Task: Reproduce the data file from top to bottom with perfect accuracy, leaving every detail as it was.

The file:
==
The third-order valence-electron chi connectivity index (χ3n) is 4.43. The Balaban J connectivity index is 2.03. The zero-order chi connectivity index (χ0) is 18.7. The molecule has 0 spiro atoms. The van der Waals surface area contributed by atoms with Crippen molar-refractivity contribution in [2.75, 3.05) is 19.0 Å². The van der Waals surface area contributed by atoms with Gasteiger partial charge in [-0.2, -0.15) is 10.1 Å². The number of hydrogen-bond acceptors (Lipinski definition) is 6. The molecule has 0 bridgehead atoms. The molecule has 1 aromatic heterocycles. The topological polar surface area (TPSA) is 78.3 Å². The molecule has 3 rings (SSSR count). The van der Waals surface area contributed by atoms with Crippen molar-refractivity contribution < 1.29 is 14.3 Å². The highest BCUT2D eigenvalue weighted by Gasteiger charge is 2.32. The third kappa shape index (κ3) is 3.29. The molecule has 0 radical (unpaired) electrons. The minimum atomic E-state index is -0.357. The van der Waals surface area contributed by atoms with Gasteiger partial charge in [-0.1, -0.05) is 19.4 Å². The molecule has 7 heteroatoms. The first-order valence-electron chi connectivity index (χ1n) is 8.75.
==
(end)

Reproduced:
The third-order valence-electron chi connectivity index (χ3n) is 4.43. The Balaban J connectivity index is 2.03. The zero-order chi connectivity index (χ0) is 18.7. The molecule has 0 spiro atoms. The van der Waals surface area contributed by atoms with Crippen molar-refractivity contribution in [2.75, 3.05) is 19.0 Å². The van der Waals surface area contributed by atoms with Gasteiger partial charge in [-0.2, -0.15) is 10.1 Å². The number of hydrogen-bond acceptors (Lipinski definition) is 6. The molecule has 0 bridgehead atoms. The molecule has 1 aromatic heterocycles. The topological polar surface area (TPSA) is 78.3 Å². The molecule has 3 rings (SSSR count). The van der Waals surface area contributed by atoms with Crippen molar-refractivity contribution < 1.29 is 14.3 Å². The highest BCUT2D eigenvalue weighted by Gasteiger charge is 2.32. The third kappa shape index (κ3) is 3.29. The molecule has 0 radical (unpaired) electrons. The minimum atomic E-state index is -0.357. The van der Waals surface area contributed by atoms with Gasteiger partial charge in [-0.1, -0.05) is 19.4 Å². The molecule has 7 heteroatoms. The first-order valence-electron chi connectivity index (χ1n) is 8.75.